By Michele CameronMichele Cameron 0246 2

IT/ICT Senior Recruitment Consultant, Eden Ritchie Recruitment

It can feel like high school all over again when you step into a new job and you are part of a small team who knows each other very well on a personal level as well as operating like an efficient work machine bouncing ideas and working through processes quickly!  All you can do is smile and not feel insecure as you learn your role, procedures and find your place in the team.

As a manager, bringing in new faces and personalities into a team environment can be difficult when the group has an established dynamic. But don’t worry, there are things you can do to make sure all of your employees, new and old, feel at home when they come in to work.

Here are my top tips:

1.    Hire for fit – Bringing on someone new is easier by hiring for both skill and fit during the recruiting process. Keep your culture and the personalities of your team front of mind as you write job posts and ask questions during the interview process. Also consider panel interview sessions consisting of other leaders on your team. They can be big help when pinpointing candidates who are a great fit.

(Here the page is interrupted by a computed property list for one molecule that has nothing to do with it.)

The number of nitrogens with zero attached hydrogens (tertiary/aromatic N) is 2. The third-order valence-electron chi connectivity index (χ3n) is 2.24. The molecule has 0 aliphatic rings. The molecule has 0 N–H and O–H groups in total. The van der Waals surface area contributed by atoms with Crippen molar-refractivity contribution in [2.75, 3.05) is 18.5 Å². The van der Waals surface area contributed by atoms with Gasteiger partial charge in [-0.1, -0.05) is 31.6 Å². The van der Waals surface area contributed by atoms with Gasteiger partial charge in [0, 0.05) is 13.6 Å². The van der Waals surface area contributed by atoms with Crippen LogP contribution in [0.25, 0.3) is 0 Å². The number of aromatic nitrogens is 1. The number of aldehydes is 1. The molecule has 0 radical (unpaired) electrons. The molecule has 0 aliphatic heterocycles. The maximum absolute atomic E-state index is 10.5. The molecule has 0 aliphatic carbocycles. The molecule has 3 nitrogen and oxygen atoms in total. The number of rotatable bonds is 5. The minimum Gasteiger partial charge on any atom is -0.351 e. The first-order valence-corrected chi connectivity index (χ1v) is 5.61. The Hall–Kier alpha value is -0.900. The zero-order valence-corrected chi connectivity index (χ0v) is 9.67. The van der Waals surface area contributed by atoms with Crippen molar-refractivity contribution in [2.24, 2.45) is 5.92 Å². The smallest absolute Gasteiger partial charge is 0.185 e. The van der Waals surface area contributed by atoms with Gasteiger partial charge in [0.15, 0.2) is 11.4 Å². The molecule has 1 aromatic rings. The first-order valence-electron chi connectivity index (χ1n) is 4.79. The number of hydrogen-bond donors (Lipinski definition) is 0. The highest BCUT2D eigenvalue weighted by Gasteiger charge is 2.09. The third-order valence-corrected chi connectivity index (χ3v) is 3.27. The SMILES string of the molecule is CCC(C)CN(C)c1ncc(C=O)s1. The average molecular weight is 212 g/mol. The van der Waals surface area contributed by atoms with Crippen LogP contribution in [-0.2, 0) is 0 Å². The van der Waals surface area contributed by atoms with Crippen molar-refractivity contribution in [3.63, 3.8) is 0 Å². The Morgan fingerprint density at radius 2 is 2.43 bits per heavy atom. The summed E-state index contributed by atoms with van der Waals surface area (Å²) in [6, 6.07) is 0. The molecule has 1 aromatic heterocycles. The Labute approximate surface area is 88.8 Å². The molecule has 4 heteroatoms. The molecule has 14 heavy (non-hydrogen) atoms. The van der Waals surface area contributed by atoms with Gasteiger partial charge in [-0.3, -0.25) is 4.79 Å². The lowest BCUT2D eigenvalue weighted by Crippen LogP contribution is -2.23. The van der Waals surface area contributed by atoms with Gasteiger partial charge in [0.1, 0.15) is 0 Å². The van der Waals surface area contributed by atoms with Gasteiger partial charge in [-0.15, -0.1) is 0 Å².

2.    Social side – As part of the final stage of selection invite the interviewee to meet a few members of the team for a coffee or after work drink. It’s an opportunity to meet in a less formal environment and hopefully you’ll see more of their personality in a relaxed environment.

3.    Make time for introductions – Make the new hired candidate welcomed by taking time at the start of the day to introduce new employees to each member of your staff individually. Give them enough time for people to match names with faces and possibly find a point of connection. This is a great gesture that can help set the tone when someone new comes on board.

4.    Assign a buddy – Paring new hires with more experienced employees can help a new hire navigate through the work environment. It can help a new employee feel valued, less isolated and to help them through the probation period.

Remember that it always takes time to integrate someone into the rhythms of a new workplace. But it never hurts to make the extra effort to help someone feel welcomed.

If you’re the new starter – here are a few self-care tips:

  • Be patient and kind to yourself, it takes time to develop relationships
  • Keep realistic expectations – remember you’re new, learning and you can’t know everything straight away
  • Work to add value to the team and show the right attributes that you’re a team player
  • Check in for constructive feedback from senior peers and your manager

I wish you all the best!

Contact us on (07) 3230 0033 to arrange a time to come in and meet us and discuss how we can be of assistance.